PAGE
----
The term “dissociation” refers to a situation whereby someone becomes detached from the things that are going on around them, and sometimes even from physical and emotional experiences. They feel as though reality is going on around them, and that they are not taking part in it. Sometimes, these feelings can develop in response to trauma, stress, conflict or even boredom, as a way of dealing with the unwelcome sensations or feelings. At the milder end of the spectrum, we’ve probably all had the experience of feeling a little dissociated from our surroundings, at least for a while.
Problems can emerge when someone spends a lot of time in a dissociated state, or when the condition because so severe that they develop a dissociative disorder. In this situation, they might start to experience a loss of identity, problems with memory, or difficulty in understanding what is real and what might not be. People sometimes feel as though they are observing themselves “from outside” or become immersed in imaging themselves somewhere else, even when important things are actually happening all around them. They might behave impulsively without really engaging with reality. All of this can make it hard to forge and maintain important relationships, to work and to engage with others.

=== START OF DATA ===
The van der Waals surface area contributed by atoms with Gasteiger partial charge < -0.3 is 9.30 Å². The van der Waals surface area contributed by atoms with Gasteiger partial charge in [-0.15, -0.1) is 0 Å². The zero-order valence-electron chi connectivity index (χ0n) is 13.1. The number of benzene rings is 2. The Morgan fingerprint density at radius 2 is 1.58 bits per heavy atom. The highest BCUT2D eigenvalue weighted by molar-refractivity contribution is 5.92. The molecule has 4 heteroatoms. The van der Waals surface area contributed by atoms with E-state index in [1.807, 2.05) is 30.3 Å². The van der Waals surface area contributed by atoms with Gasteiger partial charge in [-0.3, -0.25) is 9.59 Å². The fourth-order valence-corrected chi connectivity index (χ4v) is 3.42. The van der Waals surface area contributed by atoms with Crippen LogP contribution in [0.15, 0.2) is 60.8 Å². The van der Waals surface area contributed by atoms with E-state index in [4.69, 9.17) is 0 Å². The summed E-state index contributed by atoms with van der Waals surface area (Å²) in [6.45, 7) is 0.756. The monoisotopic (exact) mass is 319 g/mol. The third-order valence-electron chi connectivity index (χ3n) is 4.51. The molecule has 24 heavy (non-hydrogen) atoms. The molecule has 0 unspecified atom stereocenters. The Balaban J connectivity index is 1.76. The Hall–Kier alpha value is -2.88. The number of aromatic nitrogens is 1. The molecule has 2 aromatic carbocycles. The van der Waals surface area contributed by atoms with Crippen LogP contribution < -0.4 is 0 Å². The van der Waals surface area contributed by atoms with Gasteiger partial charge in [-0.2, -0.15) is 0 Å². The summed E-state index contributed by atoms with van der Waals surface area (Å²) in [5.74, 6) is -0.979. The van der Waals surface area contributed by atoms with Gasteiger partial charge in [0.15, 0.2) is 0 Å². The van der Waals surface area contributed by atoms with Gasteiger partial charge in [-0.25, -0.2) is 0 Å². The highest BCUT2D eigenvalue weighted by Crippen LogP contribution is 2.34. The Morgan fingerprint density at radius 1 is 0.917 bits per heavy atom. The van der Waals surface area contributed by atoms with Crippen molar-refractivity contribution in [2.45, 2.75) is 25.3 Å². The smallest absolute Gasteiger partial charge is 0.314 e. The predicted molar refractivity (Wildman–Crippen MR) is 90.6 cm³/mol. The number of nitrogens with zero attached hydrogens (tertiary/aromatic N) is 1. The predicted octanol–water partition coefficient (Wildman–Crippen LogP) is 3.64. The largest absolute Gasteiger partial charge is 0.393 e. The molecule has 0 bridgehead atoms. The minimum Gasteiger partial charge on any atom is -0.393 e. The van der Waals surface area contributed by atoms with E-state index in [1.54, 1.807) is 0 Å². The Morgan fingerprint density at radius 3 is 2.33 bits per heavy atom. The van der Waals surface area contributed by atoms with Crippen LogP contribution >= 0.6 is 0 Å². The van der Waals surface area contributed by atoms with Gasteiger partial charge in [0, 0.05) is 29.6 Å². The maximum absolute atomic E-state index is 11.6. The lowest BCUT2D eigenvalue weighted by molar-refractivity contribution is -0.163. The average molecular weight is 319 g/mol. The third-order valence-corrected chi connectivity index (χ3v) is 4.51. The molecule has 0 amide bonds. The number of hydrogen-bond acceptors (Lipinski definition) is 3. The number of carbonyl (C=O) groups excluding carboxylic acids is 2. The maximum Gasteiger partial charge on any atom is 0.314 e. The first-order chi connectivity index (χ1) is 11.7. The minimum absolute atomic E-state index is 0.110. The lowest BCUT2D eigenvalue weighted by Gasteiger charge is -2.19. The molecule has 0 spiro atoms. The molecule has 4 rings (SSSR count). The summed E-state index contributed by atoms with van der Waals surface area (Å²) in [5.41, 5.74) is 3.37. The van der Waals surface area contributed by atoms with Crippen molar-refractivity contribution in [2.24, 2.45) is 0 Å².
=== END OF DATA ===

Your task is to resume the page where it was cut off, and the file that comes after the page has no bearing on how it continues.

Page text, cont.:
We don’t always know exactly why some people experience dissociation, but it is often associated with a trauma in the past and is a way of blocking strong, unwelcome emotions.
Dissociative Identity Disorder (DID)
When the problem is very bad, it is known as Dissociative Identity Disorder (DID). People with this problem are often misunderstood, partly because the condition used to be known as Multiple Personality Disorder, and has often been portrayed in films and literature in a sensationalist and highly inaccurate way. DID is hard to diagnose, but is generally understood to be a possibility when someone experiences at least two distinct personality states. While nobody knows for sure why some people develop DID, there is a strong statistical correlation with having suffered abuse – physical or sexual – in childhood. Suffers often also have a range of other problems, such as depression and anxiety. Because true DID is relatively rare, and tricky to pin down, most psychologists and psychiatrists would be very careful before proposing it as a diagnosis.